Sunday, June 17, 2018

A Semi-Barbaric Language

Two weeks ago an article in Freiburg’s Sunday paper titled Allgemeines Deutsches Glossarium (General German Glossary) described a sensational find in the basement of Basel’s university library. In 1750 the linguist and theologian Johann Jacob Spreng had started his dictionary or rather encyclopedia that at his death in 1768 comprised twenty hand-written volumes with 96,000 entries, translations, references, and explanations.

©University of Basel
Spreng‘s opus magnum was never published. One hundred years later the Grimm Brothers started their German Dictionary but only arrived at the letter F while Spreng covered the full alphabet. In addition, he left behind a big box with 35,000 additional well-ordered hand-written articles to be glued into his volumes.

Spreng was one of those many linguists who tried to transform the bits and pieces of the many German dialects into a common German language. While Martin Luther had laid the basis, the great Gottfried Wilhelm Leibniz started it in 1697 in a systematic and scientific way by publishing „Unvorgreifliche Gedanken, betreffend die Ausübung und Verbesserung der deutschen Sprache“ (Non-enjoining thoughts regarding the practice and improvement of the German language).

Trying to bring the German language into shape, Spreng was a member of several Sprachvereine (language societies). Basel University celebrated its 300th anniversary in 1760 in Latin, and in 1780 Prussian‘s Frederick the Great lamented in French about German as a „semi-barbaric“ language. In his dictionary, Spreng made the point that everything could be said just as well in German. Consequently, terminology and the translation of the anatomical knowledge of his time form a large proportion of the glossarium. A real political push for the German language only came 50 years later following Napoleon‘s invasion.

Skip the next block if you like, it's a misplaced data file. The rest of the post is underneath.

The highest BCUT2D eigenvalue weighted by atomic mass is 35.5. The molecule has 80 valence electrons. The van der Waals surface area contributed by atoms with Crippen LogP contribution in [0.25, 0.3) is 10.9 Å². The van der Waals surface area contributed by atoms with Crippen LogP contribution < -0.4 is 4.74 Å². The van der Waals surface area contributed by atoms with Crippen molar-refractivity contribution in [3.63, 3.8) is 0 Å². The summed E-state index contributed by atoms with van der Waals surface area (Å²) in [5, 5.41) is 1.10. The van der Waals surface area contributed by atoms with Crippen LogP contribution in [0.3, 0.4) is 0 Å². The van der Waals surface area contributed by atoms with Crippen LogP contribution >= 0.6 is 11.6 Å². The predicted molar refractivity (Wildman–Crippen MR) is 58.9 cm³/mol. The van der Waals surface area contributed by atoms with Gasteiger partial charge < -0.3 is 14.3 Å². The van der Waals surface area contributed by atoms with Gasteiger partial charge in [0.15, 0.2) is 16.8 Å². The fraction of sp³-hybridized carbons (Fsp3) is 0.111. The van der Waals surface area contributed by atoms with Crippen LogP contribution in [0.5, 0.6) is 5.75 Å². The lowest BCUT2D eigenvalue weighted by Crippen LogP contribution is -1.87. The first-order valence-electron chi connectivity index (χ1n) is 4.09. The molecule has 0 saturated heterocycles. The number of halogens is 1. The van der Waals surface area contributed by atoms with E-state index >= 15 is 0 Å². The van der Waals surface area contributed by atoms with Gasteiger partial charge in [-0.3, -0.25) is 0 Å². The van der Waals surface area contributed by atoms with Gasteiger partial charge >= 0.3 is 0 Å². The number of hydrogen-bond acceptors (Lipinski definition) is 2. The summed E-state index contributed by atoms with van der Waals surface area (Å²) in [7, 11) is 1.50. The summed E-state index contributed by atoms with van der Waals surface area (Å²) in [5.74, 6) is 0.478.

Spreng tried to convey general knowledge instead of vocabulary. So the entry for Bargilden* describes the legal situation of free, taxable peasants in the Middle Ages who were under the protection of a feudal lord and therefore paid him fees.
*Literally ”free of guilds”, a word no longer relevant and used. I had to look it up.

You learn that Lohnheulerinnen (paid mourners) were abolished in the 14th century because during church services they whined too loudly. At nine in the morning maids and servants were fed eine halbe Zeile Brot (half a line of bread) and offered one measure (Maß) of beer. In case of heavy work, this amount was increased to four Maß.

For the first time I read the word hodenbrüchig and learned its meaning. Hodenbrüchig bis an Hals, sprüchwörtlich gesagt von Einem, der sich überweibert hat, und seiner Frauen Knecht ist (Ball busted up to the neck, said proverbially of a man who has taken on too many women and is in servitude to them). The reference given is Sebastian Franck, an early reformer and translator of Latin texts into German, who may have met Luther at Heidelberg in 1518.

You may read in Wikipedia that Spreng had a hard time at the University of Basel. He did not became full professor until 1762, six years before his death.

The University of Basel has opened the treasure chest and will transcribe and publish Spreng's General German Glossary in the coming years. So far they have finished the letter H with 294 (!) pages. Here is page 215 with the entry hodenbrüchig:

©University of Basel

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